One of my pet peeves in the popular cycling media is the misappropriation of the word "PRO" (in all caps, no less), especially when one uses that term to describe one's self for having accomplished the singular task of donning expensive Italian-made clothing for the Sunday morning group ride. Perhaps my annoyance derives from the implication, intentional or not, that the career cat. 3s using this term are just one degree removed from actual professionals just because they've managed to minimize the unsightly bulges in their snappy red, black, and white kit.
While I will be the first to admit that a nice looking kit and a fast looking bike provide motivation to get out and ride, let's not fool ourselves into thinking that top shelf stuff puts us anywhere near the status of a true professional. In the first USGP event of 2011, Ryan Trebon averaged 472 watts over 60 minutes en route to victory. No kit in the world will even put you in the same area code as that kind of an effort.
"Pro" should be used to describe actual professionals, whether that's the journeyman domestic pro who doesn't know if his team will even exist next year, the rookie that blazed through the amateur ranks en route to his first contract (congratulations, Nate!), or the reigning world champion.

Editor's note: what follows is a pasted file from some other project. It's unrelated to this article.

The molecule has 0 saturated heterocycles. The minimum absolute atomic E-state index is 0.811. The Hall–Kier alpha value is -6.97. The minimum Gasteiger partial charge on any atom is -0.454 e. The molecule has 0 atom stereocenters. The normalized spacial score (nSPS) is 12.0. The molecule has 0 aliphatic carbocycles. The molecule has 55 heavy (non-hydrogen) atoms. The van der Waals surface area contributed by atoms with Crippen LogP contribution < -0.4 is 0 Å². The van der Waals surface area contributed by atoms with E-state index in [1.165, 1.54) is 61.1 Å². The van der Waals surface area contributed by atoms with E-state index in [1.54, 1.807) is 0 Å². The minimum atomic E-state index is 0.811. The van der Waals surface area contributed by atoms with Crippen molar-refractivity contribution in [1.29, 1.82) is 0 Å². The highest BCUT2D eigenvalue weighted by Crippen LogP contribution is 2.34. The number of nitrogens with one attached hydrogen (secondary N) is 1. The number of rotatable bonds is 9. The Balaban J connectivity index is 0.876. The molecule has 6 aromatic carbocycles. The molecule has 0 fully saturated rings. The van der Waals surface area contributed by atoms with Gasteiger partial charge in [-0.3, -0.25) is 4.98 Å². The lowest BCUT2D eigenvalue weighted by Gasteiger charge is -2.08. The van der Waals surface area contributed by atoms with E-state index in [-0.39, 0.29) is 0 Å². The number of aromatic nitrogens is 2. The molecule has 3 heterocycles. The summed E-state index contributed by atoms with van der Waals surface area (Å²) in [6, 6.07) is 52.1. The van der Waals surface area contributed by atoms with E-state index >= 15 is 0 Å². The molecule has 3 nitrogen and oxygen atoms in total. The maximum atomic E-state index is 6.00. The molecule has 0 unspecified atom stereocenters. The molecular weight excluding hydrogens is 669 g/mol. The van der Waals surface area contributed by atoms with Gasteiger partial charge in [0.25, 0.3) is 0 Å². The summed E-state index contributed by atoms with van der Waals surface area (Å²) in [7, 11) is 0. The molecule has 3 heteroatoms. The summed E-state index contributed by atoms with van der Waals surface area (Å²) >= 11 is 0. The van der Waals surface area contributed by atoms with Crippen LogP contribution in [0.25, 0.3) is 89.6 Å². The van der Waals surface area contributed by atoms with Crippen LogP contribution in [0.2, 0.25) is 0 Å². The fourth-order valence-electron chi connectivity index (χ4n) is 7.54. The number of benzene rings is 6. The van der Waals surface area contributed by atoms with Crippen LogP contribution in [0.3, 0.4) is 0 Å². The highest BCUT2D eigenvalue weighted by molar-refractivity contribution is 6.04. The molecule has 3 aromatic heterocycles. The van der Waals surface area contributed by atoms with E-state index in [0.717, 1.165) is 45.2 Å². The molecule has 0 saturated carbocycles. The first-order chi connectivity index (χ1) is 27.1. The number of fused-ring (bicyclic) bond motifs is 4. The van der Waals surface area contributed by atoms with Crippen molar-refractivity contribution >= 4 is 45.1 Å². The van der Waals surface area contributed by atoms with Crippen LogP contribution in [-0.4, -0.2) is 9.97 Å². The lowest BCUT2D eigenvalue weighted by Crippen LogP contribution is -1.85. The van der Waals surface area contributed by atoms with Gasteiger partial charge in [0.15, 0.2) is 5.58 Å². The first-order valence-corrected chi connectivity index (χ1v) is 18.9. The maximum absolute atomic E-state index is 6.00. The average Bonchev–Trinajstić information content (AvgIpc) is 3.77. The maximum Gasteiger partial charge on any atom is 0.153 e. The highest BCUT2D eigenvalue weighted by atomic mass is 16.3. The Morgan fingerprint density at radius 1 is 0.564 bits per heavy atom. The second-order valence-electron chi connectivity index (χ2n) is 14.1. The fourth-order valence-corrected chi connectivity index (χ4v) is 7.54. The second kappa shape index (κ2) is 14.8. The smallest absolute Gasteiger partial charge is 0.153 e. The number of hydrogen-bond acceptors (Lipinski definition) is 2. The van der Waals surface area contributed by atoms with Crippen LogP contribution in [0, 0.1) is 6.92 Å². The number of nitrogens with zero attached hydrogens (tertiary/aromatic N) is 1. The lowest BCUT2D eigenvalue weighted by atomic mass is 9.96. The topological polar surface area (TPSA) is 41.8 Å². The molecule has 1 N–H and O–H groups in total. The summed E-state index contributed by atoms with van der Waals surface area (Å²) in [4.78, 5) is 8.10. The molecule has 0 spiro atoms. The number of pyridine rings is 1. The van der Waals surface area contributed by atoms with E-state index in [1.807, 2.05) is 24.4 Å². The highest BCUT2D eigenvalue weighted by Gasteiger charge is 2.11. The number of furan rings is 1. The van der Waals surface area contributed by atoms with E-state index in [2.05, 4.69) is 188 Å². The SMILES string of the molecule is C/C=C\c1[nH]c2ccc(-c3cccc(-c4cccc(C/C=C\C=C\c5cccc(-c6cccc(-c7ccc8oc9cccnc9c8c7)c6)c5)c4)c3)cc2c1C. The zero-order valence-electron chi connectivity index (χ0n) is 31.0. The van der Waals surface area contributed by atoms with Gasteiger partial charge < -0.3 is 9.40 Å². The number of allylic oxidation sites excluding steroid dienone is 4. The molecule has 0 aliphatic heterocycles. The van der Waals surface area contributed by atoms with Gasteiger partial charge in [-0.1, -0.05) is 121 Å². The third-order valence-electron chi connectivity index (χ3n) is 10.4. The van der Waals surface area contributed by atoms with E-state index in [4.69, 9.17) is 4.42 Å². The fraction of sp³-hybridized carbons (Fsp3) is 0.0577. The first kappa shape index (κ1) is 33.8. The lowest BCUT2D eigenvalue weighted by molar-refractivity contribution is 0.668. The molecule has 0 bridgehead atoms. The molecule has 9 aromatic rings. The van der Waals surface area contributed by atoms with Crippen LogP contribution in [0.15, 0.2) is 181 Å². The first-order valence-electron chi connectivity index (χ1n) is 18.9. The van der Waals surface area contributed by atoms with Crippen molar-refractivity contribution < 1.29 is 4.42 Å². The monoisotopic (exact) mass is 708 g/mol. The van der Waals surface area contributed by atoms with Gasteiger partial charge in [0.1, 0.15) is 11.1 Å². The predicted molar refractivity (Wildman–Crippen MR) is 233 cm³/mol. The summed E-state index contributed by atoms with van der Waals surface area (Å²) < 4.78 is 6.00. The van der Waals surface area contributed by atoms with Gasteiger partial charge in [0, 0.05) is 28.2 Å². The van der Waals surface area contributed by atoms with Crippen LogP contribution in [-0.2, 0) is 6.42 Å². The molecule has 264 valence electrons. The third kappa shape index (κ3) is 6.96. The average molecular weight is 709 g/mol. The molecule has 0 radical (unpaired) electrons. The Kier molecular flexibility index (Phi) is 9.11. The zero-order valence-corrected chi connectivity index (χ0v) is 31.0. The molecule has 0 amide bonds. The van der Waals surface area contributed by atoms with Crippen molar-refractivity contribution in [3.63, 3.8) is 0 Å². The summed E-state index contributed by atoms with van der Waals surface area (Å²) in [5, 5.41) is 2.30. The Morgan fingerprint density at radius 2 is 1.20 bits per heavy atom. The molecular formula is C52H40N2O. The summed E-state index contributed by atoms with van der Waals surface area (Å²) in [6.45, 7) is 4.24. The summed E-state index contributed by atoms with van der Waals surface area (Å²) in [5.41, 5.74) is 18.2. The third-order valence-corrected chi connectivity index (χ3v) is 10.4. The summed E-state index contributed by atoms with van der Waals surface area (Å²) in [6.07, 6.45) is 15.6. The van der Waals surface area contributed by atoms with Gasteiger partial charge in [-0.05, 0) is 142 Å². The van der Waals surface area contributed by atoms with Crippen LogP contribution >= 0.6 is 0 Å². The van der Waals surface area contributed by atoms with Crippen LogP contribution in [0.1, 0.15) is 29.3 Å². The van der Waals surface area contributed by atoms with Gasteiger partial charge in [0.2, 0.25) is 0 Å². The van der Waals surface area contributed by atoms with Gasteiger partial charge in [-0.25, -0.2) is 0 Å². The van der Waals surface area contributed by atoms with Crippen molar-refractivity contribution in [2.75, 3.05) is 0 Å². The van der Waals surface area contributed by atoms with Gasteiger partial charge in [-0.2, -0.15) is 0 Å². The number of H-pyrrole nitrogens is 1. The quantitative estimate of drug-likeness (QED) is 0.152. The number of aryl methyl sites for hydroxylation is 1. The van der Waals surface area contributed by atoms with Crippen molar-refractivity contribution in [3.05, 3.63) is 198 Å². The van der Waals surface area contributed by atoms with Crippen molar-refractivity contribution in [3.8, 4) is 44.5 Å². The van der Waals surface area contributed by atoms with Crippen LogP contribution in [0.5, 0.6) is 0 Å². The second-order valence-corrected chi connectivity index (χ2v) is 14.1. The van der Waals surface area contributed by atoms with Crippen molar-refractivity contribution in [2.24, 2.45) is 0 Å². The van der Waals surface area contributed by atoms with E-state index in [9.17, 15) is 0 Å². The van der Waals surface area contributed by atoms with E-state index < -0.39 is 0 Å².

But "PRO" should be reserved for the type of athlete who, while holding both yellow jersey and rainbow stripes of world champion, provides the leadout for a teammate. Or who, while marked by every team in the race, manages to solo to victory anyway in two consecutive monuments. PRO athletes are the guys and gals that transcend their discipline, the people who are admired by pros within their sport and others, the athletes like Kelly Slater.